GoDaddy WordPress Hosting Review


This post is based off WordPress Hosting Performance Benchmarks, where you can read the full details of how GoDaddy performed against the competition.


GoDaddy [Reviews] is the company that sparked this series of WordPress performance testing. They said their WordPress hosting was as good as anyone else on the markets WordPress hosting. I wanted to see if it was true in our first round of WordPress testing and it certainly was. The second round of testing did not disappoint either. GoDaddy maintained their position in the top tier of managed WordPress providers. This article summarizes GoDaddy's performance under multiple testing scenarios.

The Plan

All testing was done on GoDaddy's shared WordPress Hosting service which cost $6.99/month.The plan allows for 1 site, 100GB of space and 25,000 visitors per month. It also had the usual features of automated backups, 24/7 support via phone or ticket and free migrations.



The first performance test was done with LoadStorm. GoDaddy made it to the final round of testing where 2000 concurrent users were logging into WordPress and browsing the test site. The test was designed to test non-cached performance by logging users into WordPress. It caused many hosting setups to crumble. You can see GoDaddy's result in this graph (click on it to play with the interactive results):



GoDaddy actually pushed through triple the amount of data compared to every other web hosting company. Amazingly, it didn't struggle with this at all. The error rate was an infinitesimal, only 92 errors in over 285,000 requests. Other than a little spike, it handled the entire test without missing a beat.


The second load test that was run on GoDaddy was Blitz was used to test cached performance. It simply requested the home page of our test site from 1-2000 times per second.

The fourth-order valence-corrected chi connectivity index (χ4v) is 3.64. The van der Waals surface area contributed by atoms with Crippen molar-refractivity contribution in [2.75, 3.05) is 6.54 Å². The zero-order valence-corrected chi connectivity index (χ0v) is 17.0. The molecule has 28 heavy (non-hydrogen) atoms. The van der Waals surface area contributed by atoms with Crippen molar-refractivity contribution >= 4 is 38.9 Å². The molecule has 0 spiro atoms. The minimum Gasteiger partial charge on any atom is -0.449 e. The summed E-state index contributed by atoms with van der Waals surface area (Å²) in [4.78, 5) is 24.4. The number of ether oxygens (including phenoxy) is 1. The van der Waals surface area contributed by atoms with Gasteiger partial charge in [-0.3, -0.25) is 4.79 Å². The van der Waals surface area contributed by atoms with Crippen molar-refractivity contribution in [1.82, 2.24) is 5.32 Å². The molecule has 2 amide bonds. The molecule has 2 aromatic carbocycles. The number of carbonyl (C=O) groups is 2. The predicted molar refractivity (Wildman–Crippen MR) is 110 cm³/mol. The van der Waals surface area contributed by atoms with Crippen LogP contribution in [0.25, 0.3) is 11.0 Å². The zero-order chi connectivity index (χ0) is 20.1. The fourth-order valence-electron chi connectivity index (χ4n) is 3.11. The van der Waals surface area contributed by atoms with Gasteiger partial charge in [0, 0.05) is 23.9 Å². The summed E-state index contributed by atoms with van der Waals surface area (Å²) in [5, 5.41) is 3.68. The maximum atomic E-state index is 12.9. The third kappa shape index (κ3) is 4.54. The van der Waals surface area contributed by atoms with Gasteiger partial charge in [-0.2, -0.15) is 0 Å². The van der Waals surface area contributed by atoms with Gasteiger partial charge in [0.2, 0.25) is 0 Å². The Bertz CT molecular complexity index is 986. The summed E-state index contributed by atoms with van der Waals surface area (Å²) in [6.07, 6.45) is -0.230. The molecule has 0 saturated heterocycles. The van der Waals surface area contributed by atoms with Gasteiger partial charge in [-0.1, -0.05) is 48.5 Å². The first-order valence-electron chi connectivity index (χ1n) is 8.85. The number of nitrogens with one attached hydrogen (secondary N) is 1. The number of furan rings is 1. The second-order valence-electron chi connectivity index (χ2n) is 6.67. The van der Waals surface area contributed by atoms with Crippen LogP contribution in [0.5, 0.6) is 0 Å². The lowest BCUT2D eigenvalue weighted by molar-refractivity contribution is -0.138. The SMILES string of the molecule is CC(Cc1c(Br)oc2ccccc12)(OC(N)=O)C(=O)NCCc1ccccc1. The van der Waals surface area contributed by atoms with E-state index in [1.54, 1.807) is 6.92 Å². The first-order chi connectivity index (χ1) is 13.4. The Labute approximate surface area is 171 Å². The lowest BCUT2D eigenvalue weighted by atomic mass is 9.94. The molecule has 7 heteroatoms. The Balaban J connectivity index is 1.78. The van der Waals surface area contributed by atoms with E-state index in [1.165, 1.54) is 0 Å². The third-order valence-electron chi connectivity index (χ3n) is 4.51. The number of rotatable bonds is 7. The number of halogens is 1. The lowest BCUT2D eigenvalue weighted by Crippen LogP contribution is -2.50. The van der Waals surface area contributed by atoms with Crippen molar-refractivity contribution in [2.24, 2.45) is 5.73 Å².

GoDaddy's Blitz results look exactly like what you hope for. A small spike at the very beginning and then perfectly stable performance afterwards. There are no complaints against its cached performance. Full Blitz Results (PDF)


Two third-party uptime monitoring services (UptimeRobot and StatusCake) tracked the test site for a month. The results for GoDaddy was 99.9% and 100% uptime respectively. That is the uptime level you would expect of any good service.


“WebPagetest is an open source project that is primarily being developed and supported by Google as part of our efforts to make the web faster.” WebPageTest grades performance and allows you to run tests from multiple locations simulating real users. GoDaddy was tested from Dulles, VA, Miami, FL, Denver, CO, and Los Angeles, CA.

Company Dulles,VA Miami, FL Denver, CO Los Angeles, CA Average
GoDaddy 1.607 1.355 0.934 0.855 1.18775

There was absolutely no issues with their WebPageTest results, it loaded very quickly at an average speed of under 1.2 seconds to completely load.


GoDaddy [Reviews] is one of the top tier WordPress hosting providers when looking at performance. GoDaddy continues to surprise me. They flew through all the tests, including a weird issue where they transferred 3X the data during the LoadStorm test and didn’t show any signs of stress. The only comparison I have to last time is the Blitz testing, where they eked out another 3000+ hits and raised their hits/second from 829 to 888. GoDaddy also raised their max hit rate marginally from 1750 to 1763. What’s more impressive is they reduced their errors+timeouts from 686 to 93. More hits with less errors. From a performance perspective, they did excellent in absolute terms and relative to their last benchmarks.

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Kevin Ohashi is the geek-in-charge at Review Signal. He is passionate about making data meaningful for consumers. Kevin is based in Washington, DC.

2 thoughts on “GoDaddy WordPress Hosting Review

    1. avatarKevin Ohashi Post author

      Requests are requests to any file. When you load a webpage it requests page.html, style.css, javascript.js, logo.jpg, etc. One visitor may make many requests per visit. Generally a visitor is the same user visiting a website (any number of pages and requests) within a 24 hours period. I can’t say with certainty that is GoDaddy’s definition though, you would have to check with them.


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